Celebrating Chinese New Year!

happy new year, year of the rooster 2017

Being Chinese/Asian, we have the added bonus that we get to celebrate two New Year’s.  It really is like Christmas/New Year’s again…

As many of you would have known that yesterday was Chinese/Lunar New Year.  Now before we celebrate Chinese New Year, there are a number of preparations that need to be done.

The house will be cleaned and tidied from top to bottom and new Chinese red decorations are hung around the house all before Chinese New Year.  On New Year’s Eve (年三十), you have a ‘Reunion Dinner’, named as 團圓飯 which family members gather for a celebration.  For the past 6 years, it has just been me and my mum as my sister lives in Dubai.  So between me and my mum we have about 6-8 dishes and one soup to consume between the 2 of us!  You may will think it is a lot of food, but as its Chinese New Year, the more the merrier.

Most reunion dinners traditionally will includes dishes of meat, fish, seafood and vegetables.  Each dish has its own traditional meaning.

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Chicken (presented as a whole) symbolises completeness, prosperity and togetherness of the family.  I’ve also been told that every family will always have chicken on the table, no matter how rich or how poor you are as it is said that every family can always afford to eat Chicken for a reunion dinner.

Fish (presented as whole) has the same pronunciation as the word 餘, which means ‘remain or surplus’.  So families will make sure that there are leftovers of the fish, that will be stored overnight as this will give the meaning of ‘may there be surpluses every year’ (年年有餘), which sounds the same as ‘let there be fish every year’.

With the Green Vegetables/Mixed Vegetables dishes, each vegetables has a symbolic meaning for longevity, prosperity, harmony, good luck and exceeding wealth.

Prawns (大虾), symbolises liveliness and happiness and eating this will symbolise happiness for the year.

Pork (猪肉), symbolises strength, and wealth.

Rice (米饭) has the meaning of fertility, luck, wealth and rice symbolizes a link between Heaven (Gods) and Earth (Men) – something I did not know!  Also in my family, it is a traditional to have a second bowl of rice, even if its just one spoonful, as my mum says it is to ensure there is rice for you every day for the year.

Now on Chinese New Year day (年初一), my mother wakes up early to start the proceedings for Chinese New Year.  It is also a day where you must not clean the house.  Any sweeping with a broom is considered bad luck as you’re sweeping away your good fortune.  Also for me, I cannot bang or drill anything into walls (not that I will anyway…).  It is also a day where my mother cannot tell me off, for not doing this and that!

Depending on your family traditions, on Chinese New Year I do not eat any meat.  My mum throughout the year on the 1st day and 15th day she doesn’t eat any meat, only vegetarian dish.  The vegetarian dish is known as Buddha’s Delight (Jai/菜) and is a vegetable stew that is cooked with lots of different types of vegetables.  In this dish, you will usually have a mix of different types of vegetables, glass noodles, fried tofu, Chinese mushrooms, black fungus, black moss, lotus roots and sweetcorn.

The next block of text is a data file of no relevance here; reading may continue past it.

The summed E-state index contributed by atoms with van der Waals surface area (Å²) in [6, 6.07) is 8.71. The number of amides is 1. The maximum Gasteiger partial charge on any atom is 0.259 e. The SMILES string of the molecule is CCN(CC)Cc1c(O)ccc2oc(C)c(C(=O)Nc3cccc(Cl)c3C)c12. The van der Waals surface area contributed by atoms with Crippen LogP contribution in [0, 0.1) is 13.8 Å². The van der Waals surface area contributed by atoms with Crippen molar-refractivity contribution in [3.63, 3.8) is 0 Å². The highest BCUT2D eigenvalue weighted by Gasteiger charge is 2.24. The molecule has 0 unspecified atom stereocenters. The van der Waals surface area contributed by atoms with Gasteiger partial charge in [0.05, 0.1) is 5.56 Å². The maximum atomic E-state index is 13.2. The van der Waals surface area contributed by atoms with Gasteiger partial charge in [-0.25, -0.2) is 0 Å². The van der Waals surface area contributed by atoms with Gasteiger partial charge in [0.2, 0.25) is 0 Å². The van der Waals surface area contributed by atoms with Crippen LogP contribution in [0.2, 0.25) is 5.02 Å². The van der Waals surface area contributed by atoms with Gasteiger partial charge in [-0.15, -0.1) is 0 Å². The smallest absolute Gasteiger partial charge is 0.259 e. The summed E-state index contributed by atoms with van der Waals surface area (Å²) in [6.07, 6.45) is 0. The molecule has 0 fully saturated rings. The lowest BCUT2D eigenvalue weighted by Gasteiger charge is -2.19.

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Eating Buddha’s Delight as a first meal is steamed from a Buddish tradition that this dish symbolises purification and cleansing of the body and soul.

The first day of CNY, also is a day where as children (anyone that is not married is still classed as children – ok?! haha) will receive red pockets from family members.  I usually don’t go round visiting family members until the 2nd day of Chinese New Year, as the first day is always a busy mad day for my mother!

On the 2nd day of Chinese New Year (年初二), which is also known as ‘beginning of the year’ (開年).  My mother will do another traditional blessing to the Gods and then its a new start to the day.  This is the day we usually go round to family to wish them a Happy New Year.  For my mother she can do her cleaning and tell me off! (haha – I promise I am a good daughter!)

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As mentioned before of the food symbolisms we eat for Chinese New Year, there are also a few Chinese traditions/superstitions that I need to follow (every family is different).

Hair cut – so whilst you need to look presentable on Chinese New Year.  I have to cut my hair before Chinese New Year, and I cannot cut my hair for a month.  As cutting hair, means cutting your life short/cutting away fortune.

Using a broom – as mentioned before, sweeping the house using a broom is considered as bad luck as you’re sweeping away good fortune. 

Buying shoes – There is also another ban for me, buying shoes.  As the pronunciation sounds like you’re sighing, and no one wants to sigh for the rest of the year!  

Taking medication – On the first day of CNY, I’m not allowed to take any medication, as it could mean you will be ill a number of times throughout the year.

There are a whole load of Chinese superstitions, but the main ones that I have to follow are the ones above.

I hope this post has given you an insight of what Chinese New Year is like for me and maybe some other Chinese people (as everyone has a different traditions).  I hope 2017 brings great health, wealth, luck, love and happiness to everyone! 

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